As mentioned iteration is often a good way to work through circularities. In educational technology for instance, hardware, training and management must be tackled in a seemingly simultaneous manner. In real life, this tends to be impossible. There are good reasons why any one of the three items should come first. The reality is if any one item gets too far ahead of the other two, there are problems. Training, management and hardware don't have to progress at identical rates, but as soon as one gets too far out of sync with the others, people notice limitations. The answer is to keep cycling from one component to another.
For some time, management needs to be seen as the solution. Some time later, hardware, then training, etc. The difficulty is this shifting tends to burn out people in organizations. Human resources are generally designed to implement static solutions. They can handle cycling, but the frequency has to be carefully managed. The general way to handle this is to put some sensors into the process that light up as soon as people start sensing limitations. However such feedback loops are easier said than implemented. In fact, they tend to grow to require what John Ralston Saul calls heroic leadership.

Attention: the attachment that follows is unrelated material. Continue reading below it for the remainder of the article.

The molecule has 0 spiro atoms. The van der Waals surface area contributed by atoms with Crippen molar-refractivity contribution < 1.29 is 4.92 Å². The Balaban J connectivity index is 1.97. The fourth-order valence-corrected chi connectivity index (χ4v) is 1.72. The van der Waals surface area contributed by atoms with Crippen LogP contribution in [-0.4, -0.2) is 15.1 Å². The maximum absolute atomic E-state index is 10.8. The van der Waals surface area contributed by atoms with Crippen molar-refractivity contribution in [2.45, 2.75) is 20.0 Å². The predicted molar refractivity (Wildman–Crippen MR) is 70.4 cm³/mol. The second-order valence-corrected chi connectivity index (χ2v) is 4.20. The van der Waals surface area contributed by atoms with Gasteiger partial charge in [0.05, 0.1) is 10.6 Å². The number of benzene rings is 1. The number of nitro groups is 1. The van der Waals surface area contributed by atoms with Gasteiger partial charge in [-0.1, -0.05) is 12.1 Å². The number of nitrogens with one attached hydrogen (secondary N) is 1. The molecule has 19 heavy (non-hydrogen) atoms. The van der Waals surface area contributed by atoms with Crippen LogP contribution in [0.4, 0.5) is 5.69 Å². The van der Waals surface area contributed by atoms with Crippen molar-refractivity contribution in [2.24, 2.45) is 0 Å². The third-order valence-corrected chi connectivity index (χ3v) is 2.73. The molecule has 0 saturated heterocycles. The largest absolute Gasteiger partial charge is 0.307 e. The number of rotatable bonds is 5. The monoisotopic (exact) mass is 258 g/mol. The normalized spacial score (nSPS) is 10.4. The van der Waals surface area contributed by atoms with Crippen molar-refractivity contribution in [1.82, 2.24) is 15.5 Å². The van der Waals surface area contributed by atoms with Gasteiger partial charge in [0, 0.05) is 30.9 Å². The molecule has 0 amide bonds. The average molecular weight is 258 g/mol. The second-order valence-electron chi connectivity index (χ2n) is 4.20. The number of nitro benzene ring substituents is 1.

A good philosophical base from which to approach circularity issues is Charles Sanders Peirce. Clark has a very good philosophy / religious blog based around his ideas. As a pragmatist contemporary with Dewey and William James his ideas fit well with education. Dewey has been popular with the education crowd for a number of decades, but since the rise of post-modernism, I think Peirce's perspectives are much more timely.